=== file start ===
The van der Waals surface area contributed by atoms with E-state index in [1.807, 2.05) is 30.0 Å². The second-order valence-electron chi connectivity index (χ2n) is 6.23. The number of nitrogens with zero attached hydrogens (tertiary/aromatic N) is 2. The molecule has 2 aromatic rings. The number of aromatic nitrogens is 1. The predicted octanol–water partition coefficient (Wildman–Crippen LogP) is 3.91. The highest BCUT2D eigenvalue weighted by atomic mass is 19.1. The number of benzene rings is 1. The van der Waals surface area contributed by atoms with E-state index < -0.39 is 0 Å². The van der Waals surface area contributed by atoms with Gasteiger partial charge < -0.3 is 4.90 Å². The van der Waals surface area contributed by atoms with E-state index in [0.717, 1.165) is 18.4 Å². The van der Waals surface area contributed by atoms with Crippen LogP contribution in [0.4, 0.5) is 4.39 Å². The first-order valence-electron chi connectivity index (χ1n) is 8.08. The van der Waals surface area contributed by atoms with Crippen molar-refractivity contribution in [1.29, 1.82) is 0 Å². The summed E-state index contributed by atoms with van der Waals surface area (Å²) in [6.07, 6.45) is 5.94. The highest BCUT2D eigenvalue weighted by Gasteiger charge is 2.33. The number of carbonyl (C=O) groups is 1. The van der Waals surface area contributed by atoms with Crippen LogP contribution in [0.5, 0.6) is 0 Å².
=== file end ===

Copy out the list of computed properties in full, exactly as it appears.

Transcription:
The van der Waals surface area contributed by atoms with E-state index in [1.807, 2.05) is 30.0 Å². The second-order valence-electron chi connectivity index (χ2n) is 6.23. The number of nitrogens with zero attached hydrogens (tertiary/aromatic N) is 2. The molecule has 2 aromatic rings. The number of aromatic nitrogens is 1. The predicted octanol–water partition coefficient (Wildman–Crippen LogP) is 3.91. The highest BCUT2D eigenvalue weighted by atomic mass is 19.1. The number of benzene rings is 1. The van der Waals surface area contributed by atoms with E-state index < -0.39 is 0 Å². The van der Waals surface area contributed by atoms with Gasteiger partial charge < -0.3 is 4.90 Å². The van der Waals surface area contributed by atoms with E-state index in [0.717, 1.165) is 18.4 Å². The van der Waals surface area contributed by atoms with Crippen LogP contribution in [0.4, 0.5) is 4.39 Å². The first-order valence-electron chi connectivity index (χ1n) is 8.08. The van der Waals surface area contributed by atoms with Crippen molar-refractivity contribution in [1.29, 1.82) is 0 Å². The summed E-state index contributed by atoms with van der Waals surface area (Å²) in [6.07, 6.45) is 5.94. The highest BCUT2D eigenvalue weighted by Gasteiger charge is 2.33. The number of carbonyl (C=O) groups is 1. The van der Waals surface area contributed by atoms with Crippen LogP contribution in [0.5, 0.6) is 0 Å².